Q&A: El Paso Photographers & Business owners weigh in on El Paso’s photography scene

July 18, 2022

In El Paso, a former wedding photographer whose photography business had been passed down 100 years, a sports-turned portrait photographer published in both Billboard and People magazine and a female photographer who prints and creates all of her own canvases are just a few people that Minero Magazine spoke to about their experiences taking photos in El Paso, Texas. 

Luz Moreno is the current owner and manager of Jerry Reed’s Photo & Video. She said that lately, she hasn’t been getting many customers but when she does, they’re usually very young and excited about film photography. (Brandy Ruiz)

“Back in the day, for your or your family pictures, it would be in a studio scene and now it’s not. (Photos are taken) on location,” said Owner of Jerry Reed’s Photo & Video Luz Moreno.

Moreno is talking about the shift in photography style; overtime, how photos are taken nowadays versus  20 years ago has changed from getting it done by a professional photo studio to DM’ing your local photographer on Instagram, Moreno said.

At the 60-year-old camera shop, Moreno encounters all kinds of photographers, from beginners to experts and everything in between. Moreno shared that photographers these days have changed the way they do things or are inspired by the way things were done in the past.

Minero spoke to three photographers with unique styles and histories to really understand what El Paso’s photography scene looks like now, how to stand out and what it takes to run your own business.

Below are our conversations.

Jasmin Campoya

Editors note: In effort of full disclosure, Jasmin Campoya is the photo-editor for Minero Magazine in the Spring 2022-Fall 2022 semester. 

Jasmin Campoya

Sitting in a make-shift photo studio inside of a garage of an east El Paso home, photographer, student, server, band-member and local business owner Jasmin Campoya said in her 5-year photography career, she had never been in front of a camera, at least, one that was not her own.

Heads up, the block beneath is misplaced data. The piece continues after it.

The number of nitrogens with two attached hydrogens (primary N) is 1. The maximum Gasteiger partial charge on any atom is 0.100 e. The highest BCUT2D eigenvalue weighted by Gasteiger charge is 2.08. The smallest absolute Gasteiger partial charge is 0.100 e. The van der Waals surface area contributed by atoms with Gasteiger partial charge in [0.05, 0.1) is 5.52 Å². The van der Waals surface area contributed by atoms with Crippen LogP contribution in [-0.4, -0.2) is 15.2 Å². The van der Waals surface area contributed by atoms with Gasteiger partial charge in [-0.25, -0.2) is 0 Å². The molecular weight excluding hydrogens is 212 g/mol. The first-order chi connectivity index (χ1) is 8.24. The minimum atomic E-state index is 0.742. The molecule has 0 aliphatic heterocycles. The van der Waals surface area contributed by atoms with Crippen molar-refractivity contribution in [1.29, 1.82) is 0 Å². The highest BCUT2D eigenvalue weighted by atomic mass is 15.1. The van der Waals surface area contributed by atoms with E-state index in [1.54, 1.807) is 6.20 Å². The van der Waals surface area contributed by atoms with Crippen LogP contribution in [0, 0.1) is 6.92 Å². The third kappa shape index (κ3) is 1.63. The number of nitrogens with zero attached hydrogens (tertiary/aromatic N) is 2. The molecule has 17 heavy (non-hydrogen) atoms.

Campoya started taking photos at 16 years old, during her freshman year of high school, using a Sony A6 camera that her father had gifted her for her birthday. 

Her first photos captured landscapes, scenery and anything else she saw during a trip to Austin, Texas, all of which she published on the Instagram account @jasmincphoto. Quickly, her family members took notice of her photos and a tía suggested Campoya take her cousin’s graduation photos. From there, her photography business grew to what it is today: printmaking and photography under her name.

With two semesters left before she graduates with a degree in digital media production, Minero Magazine’s Spring 2022 photo-editor talks about the courage it takes to start a self-named photography business in a field that is notoriously difficult to make a name in.

Here is what she had to say:

Brandy: Where did you start and where are you now? 

Jasmine: One of the first grad-photos I did was my cousin’s. And then I was like, “Oh, that was like really fun.” I was so nervous though. Because those were the first photos that anybody had ever hired me to do.

So after that, I was like, “Oh, that’s really cool”… I just wanted to like stick to it, to do it for fun and then my cousin posted his photos. So then, a few of his friends were like, ‘Oh, you want to take my grad photos?’ And I was like, ‘Well, I don’t really do that’. I was, I don’t know, barely starting out. So I literally would charge like $20 for a shoot and then give them like 50 photos and like looking back… (charging) that was so cheap!